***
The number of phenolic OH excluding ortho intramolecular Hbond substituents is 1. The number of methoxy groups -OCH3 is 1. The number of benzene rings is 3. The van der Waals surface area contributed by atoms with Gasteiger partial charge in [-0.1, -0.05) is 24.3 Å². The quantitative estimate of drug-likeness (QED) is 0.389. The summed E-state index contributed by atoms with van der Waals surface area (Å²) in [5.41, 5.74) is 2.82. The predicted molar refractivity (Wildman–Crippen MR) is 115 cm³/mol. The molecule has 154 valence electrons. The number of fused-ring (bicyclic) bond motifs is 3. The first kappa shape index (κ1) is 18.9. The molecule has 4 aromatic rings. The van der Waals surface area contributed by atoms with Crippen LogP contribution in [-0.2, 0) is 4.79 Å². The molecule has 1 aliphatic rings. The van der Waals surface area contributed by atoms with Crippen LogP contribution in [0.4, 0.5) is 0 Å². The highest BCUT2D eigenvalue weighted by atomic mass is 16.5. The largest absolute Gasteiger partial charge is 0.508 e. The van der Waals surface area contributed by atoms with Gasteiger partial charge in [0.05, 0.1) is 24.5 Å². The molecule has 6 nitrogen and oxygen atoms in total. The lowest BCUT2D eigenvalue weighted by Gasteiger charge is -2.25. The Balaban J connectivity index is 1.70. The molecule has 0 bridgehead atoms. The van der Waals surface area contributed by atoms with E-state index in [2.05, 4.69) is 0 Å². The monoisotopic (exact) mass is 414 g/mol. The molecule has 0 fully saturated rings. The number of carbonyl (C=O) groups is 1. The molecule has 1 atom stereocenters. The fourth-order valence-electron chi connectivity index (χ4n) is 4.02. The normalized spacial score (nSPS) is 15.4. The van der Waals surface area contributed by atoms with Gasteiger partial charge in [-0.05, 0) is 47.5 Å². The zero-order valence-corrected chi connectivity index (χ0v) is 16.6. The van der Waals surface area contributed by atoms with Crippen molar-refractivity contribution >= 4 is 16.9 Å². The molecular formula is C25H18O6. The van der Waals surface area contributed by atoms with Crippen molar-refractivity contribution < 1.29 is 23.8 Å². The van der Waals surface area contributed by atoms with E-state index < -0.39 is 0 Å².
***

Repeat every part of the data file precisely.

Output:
The number of phenolic OH excluding ortho intramolecular Hbond substituents is 1. The number of methoxy groups -OCH3 is 1. The number of benzene rings is 3. The van der Waals surface area contributed by atoms with Gasteiger partial charge in [-0.1, -0.05) is 24.3 Å². The quantitative estimate of drug-likeness (QED) is 0.389. The summed E-state index contributed by atoms with van der Waals surface area (Å²) in [5.41, 5.74) is 2.82. The predicted molar refractivity (Wildman–Crippen MR) is 115 cm³/mol. The molecule has 154 valence electrons. The number of fused-ring (bicyclic) bond motifs is 3. The first kappa shape index (κ1) is 18.9. The molecule has 4 aromatic rings. The van der Waals surface area contributed by atoms with Crippen LogP contribution in [-0.2, 0) is 4.79 Å². The molecule has 1 aliphatic rings. The van der Waals surface area contributed by atoms with Crippen LogP contribution in [0.4, 0.5) is 0 Å². The highest BCUT2D eigenvalue weighted by atomic mass is 16.5. The largest absolute Gasteiger partial charge is 0.508 e. The van der Waals surface area contributed by atoms with Gasteiger partial charge in [0.05, 0.1) is 24.5 Å². The molecule has 6 nitrogen and oxygen atoms in total. The lowest BCUT2D eigenvalue weighted by Gasteiger charge is -2.25. The Balaban J connectivity index is 1.70. The molecule has 0 bridgehead atoms. The van der Waals surface area contributed by atoms with E-state index in [2.05, 4.69) is 0 Å². The monoisotopic (exact) mass is 414 g/mol. The molecule has 0 fully saturated rings. The number of carbonyl (C=O) groups is 1. The molecule has 1 atom stereocenters. The fourth-order valence-electron chi connectivity index (χ4n) is 4.02. The normalized spacial score (nSPS) is 15.4. The van der Waals surface area contributed by atoms with Gasteiger partial charge in [-0.05, 0) is 47.5 Å². The zero-order valence-corrected chi connectivity index (χ0v) is 16.6. The van der Waals surface area contributed by atoms with Crippen molar-refractivity contribution >= 4 is 16.9 Å². The molecular formula is C25H18O6. The van der Waals surface area contributed by atoms with Crippen molar-refractivity contribution < 1.29 is 23.8 Å². The van der Waals surface area contributed by atoms with E-state index < -0.39 is 0 Å².